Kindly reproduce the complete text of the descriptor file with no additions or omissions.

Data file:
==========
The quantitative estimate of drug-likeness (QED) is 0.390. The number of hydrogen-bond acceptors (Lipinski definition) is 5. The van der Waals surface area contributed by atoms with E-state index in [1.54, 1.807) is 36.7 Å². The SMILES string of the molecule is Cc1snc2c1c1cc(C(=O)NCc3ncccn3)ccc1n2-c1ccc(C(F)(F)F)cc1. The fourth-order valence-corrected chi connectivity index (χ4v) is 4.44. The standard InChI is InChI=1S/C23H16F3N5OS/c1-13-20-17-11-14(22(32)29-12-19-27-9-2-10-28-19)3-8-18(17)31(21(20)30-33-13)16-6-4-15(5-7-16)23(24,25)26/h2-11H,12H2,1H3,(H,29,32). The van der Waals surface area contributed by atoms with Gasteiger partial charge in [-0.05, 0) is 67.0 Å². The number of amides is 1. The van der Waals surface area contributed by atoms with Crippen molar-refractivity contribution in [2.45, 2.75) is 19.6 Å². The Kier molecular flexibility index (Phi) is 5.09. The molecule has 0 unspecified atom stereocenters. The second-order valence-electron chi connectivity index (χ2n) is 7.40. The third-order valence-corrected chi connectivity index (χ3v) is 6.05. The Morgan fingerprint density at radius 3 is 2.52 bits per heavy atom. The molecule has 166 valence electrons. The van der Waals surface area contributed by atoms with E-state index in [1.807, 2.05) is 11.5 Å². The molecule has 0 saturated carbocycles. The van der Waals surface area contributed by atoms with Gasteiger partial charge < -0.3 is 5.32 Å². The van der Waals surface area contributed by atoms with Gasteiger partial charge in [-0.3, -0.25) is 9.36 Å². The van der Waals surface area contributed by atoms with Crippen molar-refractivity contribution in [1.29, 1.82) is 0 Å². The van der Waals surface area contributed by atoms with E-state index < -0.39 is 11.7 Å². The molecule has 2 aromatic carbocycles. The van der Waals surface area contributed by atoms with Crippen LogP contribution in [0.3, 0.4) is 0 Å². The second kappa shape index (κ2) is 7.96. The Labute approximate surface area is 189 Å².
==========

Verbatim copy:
The quantitative estimate of drug-likeness (QED) is 0.390. The number of hydrogen-bond acceptors (Lipinski definition) is 5. The van der Waals surface area contributed by atoms with E-state index in [1.54, 1.807) is 36.7 Å². The SMILES string of the molecule is Cc1snc2c1c1cc(C(=O)NCc3ncccn3)ccc1n2-c1ccc(C(F)(F)F)cc1. The fourth-order valence-corrected chi connectivity index (χ4v) is 4.44. The standard InChI is InChI=1S/C23H16F3N5OS/c1-13-20-17-11-14(22(32)29-12-19-27-9-2-10-28-19)3-8-18(17)31(21(20)30-33-13)16-6-4-15(5-7-16)23(24,25)26/h2-11H,12H2,1H3,(H,29,32). The van der Waals surface area contributed by atoms with Gasteiger partial charge in [-0.05, 0) is 67.0 Å². The number of amides is 1. The van der Waals surface area contributed by atoms with Crippen molar-refractivity contribution in [2.45, 2.75) is 19.6 Å². The Kier molecular flexibility index (Phi) is 5.09. The molecule has 0 unspecified atom stereocenters. The second-order valence-electron chi connectivity index (χ2n) is 7.40. The third-order valence-corrected chi connectivity index (χ3v) is 6.05. The Morgan fingerprint density at radius 3 is 2.52 bits per heavy atom. The molecule has 166 valence electrons. The van der Waals surface area contributed by atoms with E-state index in [1.807, 2.05) is 11.5 Å². The molecule has 0 saturated carbocycles. The van der Waals surface area contributed by atoms with Gasteiger partial charge < -0.3 is 5.32 Å². The van der Waals surface area contributed by atoms with Gasteiger partial charge in [-0.3, -0.25) is 9.36 Å². The van der Waals surface area contributed by atoms with Crippen molar-refractivity contribution in [1.29, 1.82) is 0 Å². The van der Waals surface area contributed by atoms with E-state index < -0.39 is 11.7 Å². The molecule has 2 aromatic carbocycles. The van der Waals surface area contributed by atoms with Crippen LogP contribution in [0.3, 0.4) is 0 Å². The second kappa shape index (κ2) is 7.96. The Labute approximate surface area is 189 Å².